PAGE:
During the shutdown, even my limited social interaction, time at the gym or the coffee shop, was cut off, and the loneliness intensified. It was painful. For me, not feeling in control, combined with feeling vulnerable, put me between the proverbial rock and hard place.

Loneliness is a vicious cycle, the more of it one feels, the easier it is to isolate, intensifying the loneliness.

To make matters worse, one often turns to screens to fill the void and dull the pain. This is like swimming in the ocean to quench your thirst – you might be surrounded by water, but you cannot take it in to satisfy your needs.

As my own loneliness and despair crept into the isolation, I recognized I had to make a choice. I had to focus on what I could control; I could change how I thought about the situation. I recognized the changes I needed to make were long overdue. I had isolated myself prior to COVID – now it was so much worse.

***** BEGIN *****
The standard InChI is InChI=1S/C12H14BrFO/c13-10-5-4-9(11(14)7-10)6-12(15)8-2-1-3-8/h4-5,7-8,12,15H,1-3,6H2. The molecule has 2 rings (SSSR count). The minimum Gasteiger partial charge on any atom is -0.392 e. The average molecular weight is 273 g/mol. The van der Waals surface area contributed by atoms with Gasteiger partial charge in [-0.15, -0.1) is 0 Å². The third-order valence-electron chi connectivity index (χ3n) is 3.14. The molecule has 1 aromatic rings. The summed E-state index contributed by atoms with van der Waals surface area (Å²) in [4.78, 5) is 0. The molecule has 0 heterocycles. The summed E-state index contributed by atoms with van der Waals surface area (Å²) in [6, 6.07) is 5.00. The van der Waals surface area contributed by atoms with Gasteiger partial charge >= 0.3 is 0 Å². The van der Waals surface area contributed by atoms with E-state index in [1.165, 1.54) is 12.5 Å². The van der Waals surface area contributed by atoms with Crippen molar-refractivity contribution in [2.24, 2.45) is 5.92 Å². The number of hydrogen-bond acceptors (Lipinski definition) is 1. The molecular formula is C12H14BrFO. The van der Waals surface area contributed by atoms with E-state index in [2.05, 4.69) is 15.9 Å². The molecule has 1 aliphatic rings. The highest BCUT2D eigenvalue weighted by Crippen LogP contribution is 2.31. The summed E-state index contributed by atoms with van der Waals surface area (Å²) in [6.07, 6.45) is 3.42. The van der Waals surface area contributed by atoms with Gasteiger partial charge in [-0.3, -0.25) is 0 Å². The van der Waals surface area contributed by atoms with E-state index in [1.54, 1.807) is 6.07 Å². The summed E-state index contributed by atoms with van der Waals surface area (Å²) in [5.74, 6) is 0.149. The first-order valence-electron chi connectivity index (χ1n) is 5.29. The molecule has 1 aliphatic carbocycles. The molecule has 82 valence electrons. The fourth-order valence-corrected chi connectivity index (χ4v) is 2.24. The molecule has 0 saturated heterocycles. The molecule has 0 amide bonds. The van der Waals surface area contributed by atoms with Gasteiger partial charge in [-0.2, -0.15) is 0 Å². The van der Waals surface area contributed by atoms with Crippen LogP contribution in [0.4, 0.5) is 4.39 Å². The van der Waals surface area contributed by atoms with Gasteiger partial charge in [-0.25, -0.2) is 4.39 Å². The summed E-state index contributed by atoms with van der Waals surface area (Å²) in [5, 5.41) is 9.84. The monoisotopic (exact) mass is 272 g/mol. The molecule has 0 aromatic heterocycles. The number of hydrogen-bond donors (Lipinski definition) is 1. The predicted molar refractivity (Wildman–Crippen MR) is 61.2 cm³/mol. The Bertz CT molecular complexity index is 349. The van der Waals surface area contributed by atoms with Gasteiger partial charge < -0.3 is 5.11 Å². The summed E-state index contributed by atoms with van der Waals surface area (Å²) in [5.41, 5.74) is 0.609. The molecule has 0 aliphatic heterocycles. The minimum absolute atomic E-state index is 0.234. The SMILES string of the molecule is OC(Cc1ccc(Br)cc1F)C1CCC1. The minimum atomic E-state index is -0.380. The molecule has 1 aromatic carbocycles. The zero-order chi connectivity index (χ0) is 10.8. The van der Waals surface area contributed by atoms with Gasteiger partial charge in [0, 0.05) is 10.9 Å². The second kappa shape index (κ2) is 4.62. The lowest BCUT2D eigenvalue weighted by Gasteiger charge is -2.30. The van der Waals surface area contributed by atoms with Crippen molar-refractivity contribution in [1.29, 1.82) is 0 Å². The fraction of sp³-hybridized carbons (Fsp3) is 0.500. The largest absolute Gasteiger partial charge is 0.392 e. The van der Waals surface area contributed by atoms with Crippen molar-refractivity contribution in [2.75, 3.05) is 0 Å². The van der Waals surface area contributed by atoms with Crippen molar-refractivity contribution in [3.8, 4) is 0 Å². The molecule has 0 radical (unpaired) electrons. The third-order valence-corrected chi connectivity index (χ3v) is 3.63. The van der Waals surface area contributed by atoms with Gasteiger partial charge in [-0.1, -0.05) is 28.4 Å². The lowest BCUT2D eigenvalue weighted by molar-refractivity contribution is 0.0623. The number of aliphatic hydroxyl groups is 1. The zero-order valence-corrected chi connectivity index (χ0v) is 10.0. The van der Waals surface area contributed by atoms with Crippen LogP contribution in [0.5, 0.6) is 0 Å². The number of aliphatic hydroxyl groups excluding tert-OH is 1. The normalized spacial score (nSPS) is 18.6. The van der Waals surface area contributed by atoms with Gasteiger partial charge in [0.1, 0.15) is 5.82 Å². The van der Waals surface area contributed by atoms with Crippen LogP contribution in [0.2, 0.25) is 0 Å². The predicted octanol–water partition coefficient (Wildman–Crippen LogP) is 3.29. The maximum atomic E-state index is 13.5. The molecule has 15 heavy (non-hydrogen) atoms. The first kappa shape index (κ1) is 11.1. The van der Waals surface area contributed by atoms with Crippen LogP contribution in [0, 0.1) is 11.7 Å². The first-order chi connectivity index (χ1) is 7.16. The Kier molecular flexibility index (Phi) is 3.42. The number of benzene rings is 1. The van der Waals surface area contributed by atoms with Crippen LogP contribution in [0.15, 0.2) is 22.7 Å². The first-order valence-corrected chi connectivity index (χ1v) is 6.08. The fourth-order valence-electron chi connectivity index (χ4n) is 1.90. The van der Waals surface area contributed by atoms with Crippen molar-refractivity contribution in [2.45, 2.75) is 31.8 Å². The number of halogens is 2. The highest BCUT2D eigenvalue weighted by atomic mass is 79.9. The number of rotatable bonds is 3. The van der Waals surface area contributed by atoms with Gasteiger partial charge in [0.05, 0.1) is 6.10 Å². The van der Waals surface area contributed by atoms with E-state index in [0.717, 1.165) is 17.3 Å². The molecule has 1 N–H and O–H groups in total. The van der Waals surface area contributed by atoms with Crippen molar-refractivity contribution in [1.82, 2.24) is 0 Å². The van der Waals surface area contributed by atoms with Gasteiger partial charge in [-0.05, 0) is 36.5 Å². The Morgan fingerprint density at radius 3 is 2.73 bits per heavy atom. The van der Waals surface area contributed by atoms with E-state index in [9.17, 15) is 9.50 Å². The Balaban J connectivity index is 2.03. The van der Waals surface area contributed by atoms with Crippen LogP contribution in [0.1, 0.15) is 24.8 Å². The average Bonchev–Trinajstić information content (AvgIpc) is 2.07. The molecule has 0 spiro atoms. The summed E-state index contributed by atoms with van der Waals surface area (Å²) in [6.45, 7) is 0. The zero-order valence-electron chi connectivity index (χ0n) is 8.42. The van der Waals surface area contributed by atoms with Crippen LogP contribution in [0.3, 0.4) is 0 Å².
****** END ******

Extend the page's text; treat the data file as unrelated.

COVID presents us all with an opportunity – to make positive changes to our lifestyle and our internal dialogue. Research reveals loneliness is caused by:3

  • Not enough meaningful social interactions (this is quality interactions vs quantity)
  • Lack of satisfaction in one’s personal relationships
  • Health issues
  • Compulsive doing (lack of balance in daily life)
  • Negative and fearful self-talk
  • Lack of satisfaction in work relationships

To stop the vicious cycle, I started with an inventory of my daily activities. What was I doing to power up my mood and energy? What restricted my mood and energy? How could I restore balance?

Here is a quick self-check to see if loneliness is a signal of something deeper: